Nov. 7, 1937-Aug. 16, 2022
Wayne Edward Yates Sr. passed away in Natchitoches Aug. 16, 2022, surrounded by his loving family. He was preceded in death by his wife, Harriet Ardala “Dala” Harding Yates; and is survived by his four children, Dawayna Dare Yates Sanders Christman, Wayne Edward Yates Jr., Kathrin Ellen Yates and Mary Elizabeth Yates; his younger brother, Herbert Wayne Yates; nine grandchildren and seven great-grandchildren. Wayne was born Nov. 7, 1937, in Gurdon, Ark., to Lula Ellen Eckert Yates and William Justus Yates Sr.
Wayne attended North Little Rock High School, where he began a life-long career in basketball. He went to Memphis State University where he was a star basketball player and considered one of the greatest centers ever to play for MSU. He was a first round NBA draft pick taken by the Los Angeles Lakers in 1961. He played one season with the Lakers and moved to the ABL playing for Oakland, before returning to Memphis State as an assistant coach. Wayne served as Head Coach at MSU from 1974-79. Coach Yates helped bring the MSU Tigers to the Final Four, finishing second in the nation in 1973 and was one of only six coaches in NCAA history to win 80 games in his first four seasons. After leaving MSU, he moved to Louisiana and coached the Northwestern State University basketball team and several high schools in North Louisiana. He was inducted into the University of Memphis M Club Hall of Fame in 1993. Even though he was an amazing player and coach, winning accolades and awards on every level, he considered basketball an insignificant part of his life.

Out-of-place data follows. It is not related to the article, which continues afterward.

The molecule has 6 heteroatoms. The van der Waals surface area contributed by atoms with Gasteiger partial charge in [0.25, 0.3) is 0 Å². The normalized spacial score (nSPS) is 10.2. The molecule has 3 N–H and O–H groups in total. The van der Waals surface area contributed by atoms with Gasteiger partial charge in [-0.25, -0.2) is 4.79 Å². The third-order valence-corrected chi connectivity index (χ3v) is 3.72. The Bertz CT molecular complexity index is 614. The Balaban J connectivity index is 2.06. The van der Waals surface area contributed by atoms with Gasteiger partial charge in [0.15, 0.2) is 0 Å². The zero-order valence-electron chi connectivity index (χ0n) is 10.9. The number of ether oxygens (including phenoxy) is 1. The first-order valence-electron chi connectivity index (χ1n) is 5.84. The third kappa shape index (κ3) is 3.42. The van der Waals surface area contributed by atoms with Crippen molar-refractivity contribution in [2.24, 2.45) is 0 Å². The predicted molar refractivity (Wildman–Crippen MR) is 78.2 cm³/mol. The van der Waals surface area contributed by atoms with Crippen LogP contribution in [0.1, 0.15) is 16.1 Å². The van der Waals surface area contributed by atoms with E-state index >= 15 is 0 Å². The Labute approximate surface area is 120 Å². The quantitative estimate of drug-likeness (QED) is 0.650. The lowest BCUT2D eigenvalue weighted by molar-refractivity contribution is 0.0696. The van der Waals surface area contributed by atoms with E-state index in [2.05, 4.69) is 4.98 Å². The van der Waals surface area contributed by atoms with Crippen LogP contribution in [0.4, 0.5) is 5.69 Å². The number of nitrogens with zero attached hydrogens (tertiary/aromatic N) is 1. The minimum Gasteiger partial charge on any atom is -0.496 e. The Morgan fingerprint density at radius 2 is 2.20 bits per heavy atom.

The real loves of his life were his wife and family. Wayne was a loving, some would even say, doting father, who always made sure his children and grandchildren had unique experiences growing up. He was an avid outdoorsman and always said the place he felt closest to God was out on the deer stand, early in the morning, just as the sun was rising. His house was filled with trophies of the hunt: bucks mounted above the mantel, a turkey beard sitting on the shelf, crossbows and guns hanging on the walls. He loved the land, and worked hard to ensure his family had some to call their own.
Physically powerful and standing at an imposing 6 feet, 9.5 inches, he was a big man with a commanding presence; however, he will be remembered by his family as an humble man, always willing to help and full of love for his family. He was known for his impeccable character, sharp wit and brilliant mind. Wayne left a profound legacy, was so much larger than life, and the echoes of his presence will be felt for generations to come.
The family will hold a private memorial for the internment of his ashes. In lieu of flowers, please make donations in his name to the American Cancer Society or to your local high school basketball program.